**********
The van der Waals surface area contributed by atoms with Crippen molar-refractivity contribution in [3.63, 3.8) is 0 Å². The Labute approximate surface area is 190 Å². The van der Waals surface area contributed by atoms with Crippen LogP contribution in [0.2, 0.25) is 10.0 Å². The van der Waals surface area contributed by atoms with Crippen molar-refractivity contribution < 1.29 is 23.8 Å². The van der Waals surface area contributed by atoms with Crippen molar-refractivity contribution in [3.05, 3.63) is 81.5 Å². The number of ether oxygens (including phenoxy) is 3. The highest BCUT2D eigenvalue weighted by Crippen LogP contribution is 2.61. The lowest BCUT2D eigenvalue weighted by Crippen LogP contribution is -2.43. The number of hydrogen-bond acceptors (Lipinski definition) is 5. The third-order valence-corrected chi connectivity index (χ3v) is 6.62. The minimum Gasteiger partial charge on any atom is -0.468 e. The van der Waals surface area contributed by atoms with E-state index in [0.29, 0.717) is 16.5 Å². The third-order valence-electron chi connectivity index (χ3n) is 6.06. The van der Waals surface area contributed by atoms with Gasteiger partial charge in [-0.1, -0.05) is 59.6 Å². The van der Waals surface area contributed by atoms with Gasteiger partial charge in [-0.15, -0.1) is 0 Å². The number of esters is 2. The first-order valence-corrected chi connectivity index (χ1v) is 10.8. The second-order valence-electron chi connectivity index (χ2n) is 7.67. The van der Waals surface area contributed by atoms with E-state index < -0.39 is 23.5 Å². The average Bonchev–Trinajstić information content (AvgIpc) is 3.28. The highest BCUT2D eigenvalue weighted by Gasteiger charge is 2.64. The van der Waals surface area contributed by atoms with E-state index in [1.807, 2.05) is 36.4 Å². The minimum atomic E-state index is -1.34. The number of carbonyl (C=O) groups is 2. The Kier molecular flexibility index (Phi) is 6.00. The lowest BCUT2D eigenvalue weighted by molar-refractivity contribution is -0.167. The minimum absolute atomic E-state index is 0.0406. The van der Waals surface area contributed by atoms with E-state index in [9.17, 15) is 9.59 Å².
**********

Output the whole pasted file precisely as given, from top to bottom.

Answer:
The van der Waals surface area contributed by atoms with Crippen molar-refractivity contribution in [3.63, 3.8) is 0 Å². The Labute approximate surface area is 190 Å². The van der Waals surface area contributed by atoms with Crippen LogP contribution in [0.2, 0.25) is 10.0 Å². The van der Waals surface area contributed by atoms with Crippen molar-refractivity contribution < 1.29 is 23.8 Å². The van der Waals surface area contributed by atoms with Crippen molar-refractivity contribution in [3.05, 3.63) is 81.5 Å². The number of ether oxygens (including phenoxy) is 3. The highest BCUT2D eigenvalue weighted by Crippen LogP contribution is 2.61. The lowest BCUT2D eigenvalue weighted by Crippen LogP contribution is -2.43. The number of hydrogen-bond acceptors (Lipinski definition) is 5. The third-order valence-corrected chi connectivity index (χ3v) is 6.62. The minimum Gasteiger partial charge on any atom is -0.468 e. The van der Waals surface area contributed by atoms with E-state index in [0.29, 0.717) is 16.5 Å². The third-order valence-electron chi connectivity index (χ3n) is 6.06. The van der Waals surface area contributed by atoms with Gasteiger partial charge in [-0.1, -0.05) is 59.6 Å². The van der Waals surface area contributed by atoms with Gasteiger partial charge in [-0.15, -0.1) is 0 Å². The number of esters is 2. The first-order valence-corrected chi connectivity index (χ1v) is 10.8. The second-order valence-electron chi connectivity index (χ2n) is 7.67. The van der Waals surface area contributed by atoms with E-state index < -0.39 is 23.5 Å². The average Bonchev–Trinajstić information content (AvgIpc) is 3.28. The highest BCUT2D eigenvalue weighted by Gasteiger charge is 2.64. The van der Waals surface area contributed by atoms with E-state index in [1.807, 2.05) is 36.4 Å². The minimum atomic E-state index is -1.34. The number of carbonyl (C=O) groups is 2. The Kier molecular flexibility index (Phi) is 6.00. The lowest BCUT2D eigenvalue weighted by molar-refractivity contribution is -0.167. The minimum absolute atomic E-state index is 0.0406. The van der Waals surface area contributed by atoms with E-state index in [9.17, 15) is 9.59 Å².